Las Vegas Aces forward A'ja Wilson (22) celebrates after Dallas...

Las Vegas Aces forward A'ja Wilson (22) celebrates after Dallas Wings center Teaira McCowan (7) was charged with a foul during the second half Game 1 of a WNBA basketball semifinal series Sunday, Sept. 24, 2023, in Las Vegas. Credit: AP/Ellen Schmidt

HENDERSON, Nev. — The Las Vegas Aces will be playing for more than a WNBA championship.

History also is on the line for the Aces, who put together one of the top regular seasons in the league's 27-year history with the chance to become the first team to repeat in more than two decades.

If Las Vegas, which hosts Game 1 on Sunday in the best-of-five series, beats the New York Liberty for the title, the Aces will be in the conversation for one of the greatest teams in league history. The first two games as well as a potential Game 5 are sold out.

“Someone's making history,” Aces coach Becky Hammon said. “It's either we get the back to back or New York gets their first one. As far as dynasty and all that, we're (working) on No. 2. Before you get to three or four, you've got to get to two. We’re just worried and really getting ready for the task at hand and not worried about years down the road.”

Only two teams have won consecutive titles — the Houston Comets from 1997-2000 and the Los Angeles Sparks in 2001-02.

Las Vegas won a league-record 34 games during the regular season, though the Aces benefited from an expanded 40-game schedule. Their .850 winning percentage was fifth best, behind the Comets going 27-3 (.900) in 1998, the Sparks going 28-4 (.875) each in 2000 and 2001 and the Phoenix Mercury finishing 29-5 (.853) in 2014.

Breaking it down even further, the Aces this season set the league record for best offensive rating at 113 points per 100 possessions. Their 97.7 defensive rating wasn't among the best ever, but was tops this season.

The Aces don't boast much depth, but their starting five is among the most talented ever. Among the starters are three No. 1 overall draft picks — Kelsey Plum, A'ja Wilson and Jackie Young. Wilson is a two-time league MVP, and Plum and Young have each appeared in two All-Star Games. Point guard Chelsea Gray was last season's WNBA Finals MVP.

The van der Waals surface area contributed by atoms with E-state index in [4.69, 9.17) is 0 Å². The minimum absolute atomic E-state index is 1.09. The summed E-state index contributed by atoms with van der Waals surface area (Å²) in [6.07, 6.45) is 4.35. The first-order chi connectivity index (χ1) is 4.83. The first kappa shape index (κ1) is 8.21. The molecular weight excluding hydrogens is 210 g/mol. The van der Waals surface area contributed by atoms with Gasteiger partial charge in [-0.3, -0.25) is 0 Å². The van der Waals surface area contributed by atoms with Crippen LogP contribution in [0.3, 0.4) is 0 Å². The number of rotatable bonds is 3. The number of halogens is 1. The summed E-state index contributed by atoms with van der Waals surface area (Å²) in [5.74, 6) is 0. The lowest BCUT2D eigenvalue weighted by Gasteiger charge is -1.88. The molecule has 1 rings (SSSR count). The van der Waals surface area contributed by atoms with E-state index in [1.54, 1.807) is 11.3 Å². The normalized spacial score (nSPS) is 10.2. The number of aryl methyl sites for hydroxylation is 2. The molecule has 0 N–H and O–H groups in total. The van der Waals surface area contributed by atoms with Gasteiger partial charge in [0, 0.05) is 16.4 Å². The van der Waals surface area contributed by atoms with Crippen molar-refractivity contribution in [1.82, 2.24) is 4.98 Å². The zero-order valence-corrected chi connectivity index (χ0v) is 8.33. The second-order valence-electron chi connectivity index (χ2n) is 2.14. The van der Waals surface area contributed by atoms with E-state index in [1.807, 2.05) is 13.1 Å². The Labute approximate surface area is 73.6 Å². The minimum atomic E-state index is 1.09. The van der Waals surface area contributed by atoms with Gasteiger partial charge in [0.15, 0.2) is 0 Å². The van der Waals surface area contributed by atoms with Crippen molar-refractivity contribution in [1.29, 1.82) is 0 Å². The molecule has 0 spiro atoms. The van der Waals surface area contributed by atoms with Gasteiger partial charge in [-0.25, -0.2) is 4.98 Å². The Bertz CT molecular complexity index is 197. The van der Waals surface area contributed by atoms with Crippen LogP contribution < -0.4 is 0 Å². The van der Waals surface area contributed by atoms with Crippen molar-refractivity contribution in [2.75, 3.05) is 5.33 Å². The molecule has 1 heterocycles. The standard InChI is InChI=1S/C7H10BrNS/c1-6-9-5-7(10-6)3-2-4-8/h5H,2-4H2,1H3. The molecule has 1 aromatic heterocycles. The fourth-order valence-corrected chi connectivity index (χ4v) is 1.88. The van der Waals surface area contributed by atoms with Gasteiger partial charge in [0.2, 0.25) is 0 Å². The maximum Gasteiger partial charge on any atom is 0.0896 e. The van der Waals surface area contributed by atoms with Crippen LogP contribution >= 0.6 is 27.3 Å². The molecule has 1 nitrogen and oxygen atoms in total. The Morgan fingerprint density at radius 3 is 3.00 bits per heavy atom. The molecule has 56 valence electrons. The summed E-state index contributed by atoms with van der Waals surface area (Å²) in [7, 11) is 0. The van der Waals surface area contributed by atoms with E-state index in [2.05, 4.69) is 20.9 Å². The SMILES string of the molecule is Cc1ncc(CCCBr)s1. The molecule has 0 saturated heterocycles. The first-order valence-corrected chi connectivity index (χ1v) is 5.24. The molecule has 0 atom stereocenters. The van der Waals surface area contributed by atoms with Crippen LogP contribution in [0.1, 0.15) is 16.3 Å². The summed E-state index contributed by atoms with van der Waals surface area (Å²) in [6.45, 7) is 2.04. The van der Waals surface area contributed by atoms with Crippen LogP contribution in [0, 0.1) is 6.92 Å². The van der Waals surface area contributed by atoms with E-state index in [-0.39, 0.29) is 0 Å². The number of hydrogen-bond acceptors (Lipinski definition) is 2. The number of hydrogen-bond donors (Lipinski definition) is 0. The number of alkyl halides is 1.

Las Vegas' starting lineup would be even stronger if Candace Parker hadn't missed nearly the entire season with a broken foot. She also was a No. 1 overall pick and is a two-time MVP.

If Parker hadn't gotten injured, the Aces might have been close to unbeatable. Las Vegas went 16-2 with her in the lineup to open the season, though still an impressive 18-6 afterward.

The Aces could use Parker against the Liberty, who would have the unquestioned best lineup this season if not for Las Vegas. The Liberty finished just two games behind with a roster that includes multiple MVPs and All-Stars.

Facing an opponent that is also loaded is why the Aces are careful to put aside talk about possibly making history.

“We’ll wait to talk about that in a couple of weeks,” Gray said.

There are three teams that serve as the standard the Aces are trying to reach.

Houston won the league's first four championships with the trio of Cynthia Cooper, Sheryl Swoopes and Tina Thompson — all Hall of Famers. Those teams posted a combined regular-season winning percentage of .803 and went 16-2 in the playoffs.

Los Angeles followed up with titles the next two seasons with Hall of Famer Lisa Leslie anchoring a team that also included Mwadi Mabika and Delisa Milton-Jones, players who received multiple All-Star selections.

The Detroit Shock, under Bill Laimbeer who later would become Las Vegas' first coach, won three titles in six years in the early 2000s. Hall-of-Famer Swin Cash starred on those teams that also included Cheryl Ford and Deanna Nolan, who each made four All-Star teams.

Maybe the Aces will join those historical teams. If they beat New York, let the conversation begin.

“I'm not going to say we're at the tip top because we haven't won enough," Wilson said. “We're somewhere in the middle of that class.”

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